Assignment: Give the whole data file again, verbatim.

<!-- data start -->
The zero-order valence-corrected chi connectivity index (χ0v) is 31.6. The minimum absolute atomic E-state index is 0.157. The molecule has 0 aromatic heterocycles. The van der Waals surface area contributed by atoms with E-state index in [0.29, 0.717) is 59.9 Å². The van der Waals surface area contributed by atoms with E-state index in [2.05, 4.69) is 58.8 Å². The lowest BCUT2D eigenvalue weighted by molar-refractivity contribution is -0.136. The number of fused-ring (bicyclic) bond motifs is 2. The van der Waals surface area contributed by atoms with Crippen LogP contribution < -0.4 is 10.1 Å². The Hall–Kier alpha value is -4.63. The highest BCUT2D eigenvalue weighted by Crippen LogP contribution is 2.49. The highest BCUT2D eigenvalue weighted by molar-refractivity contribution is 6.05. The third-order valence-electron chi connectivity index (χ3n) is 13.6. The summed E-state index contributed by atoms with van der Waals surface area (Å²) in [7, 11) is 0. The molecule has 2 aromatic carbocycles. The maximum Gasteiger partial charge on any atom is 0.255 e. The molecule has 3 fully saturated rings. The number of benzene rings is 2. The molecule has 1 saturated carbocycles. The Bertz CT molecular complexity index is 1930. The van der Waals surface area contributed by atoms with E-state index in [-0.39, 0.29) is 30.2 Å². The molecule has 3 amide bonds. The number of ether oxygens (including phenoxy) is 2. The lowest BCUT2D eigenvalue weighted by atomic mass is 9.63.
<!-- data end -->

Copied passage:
The zero-order valence-corrected chi connectivity index (χ0v) is 31.6. The minimum absolute atomic E-state index is 0.157. The molecule has 0 aromatic heterocycles. The van der Waals surface area contributed by atoms with E-state index in [0.29, 0.717) is 59.9 Å². The van der Waals surface area contributed by atoms with E-state index in [2.05, 4.69) is 58.8 Å². The lowest BCUT2D eigenvalue weighted by molar-refractivity contribution is -0.136. The number of fused-ring (bicyclic) bond motifs is 2. The van der Waals surface area contributed by atoms with Crippen LogP contribution < -0.4 is 10.1 Å². The Hall–Kier alpha value is -4.63. The highest BCUT2D eigenvalue weighted by Crippen LogP contribution is 2.49. The highest BCUT2D eigenvalue weighted by molar-refractivity contribution is 6.05. The third-order valence-electron chi connectivity index (χ3n) is 13.6. The summed E-state index contributed by atoms with van der Waals surface area (Å²) in [7, 11) is 0. The molecule has 2 aromatic carbocycles. The maximum Gasteiger partial charge on any atom is 0.255 e. The molecule has 3 fully saturated rings. The number of benzene rings is 2. The molecule has 1 saturated carbocycles. The Bertz CT molecular complexity index is 1930. The van der Waals surface area contributed by atoms with E-state index in [-0.39, 0.29) is 30.2 Å². The molecule has 3 amide bonds. The number of ether oxygens (including phenoxy) is 2. The lowest BCUT2D eigenvalue weighted by atomic mass is 9.63.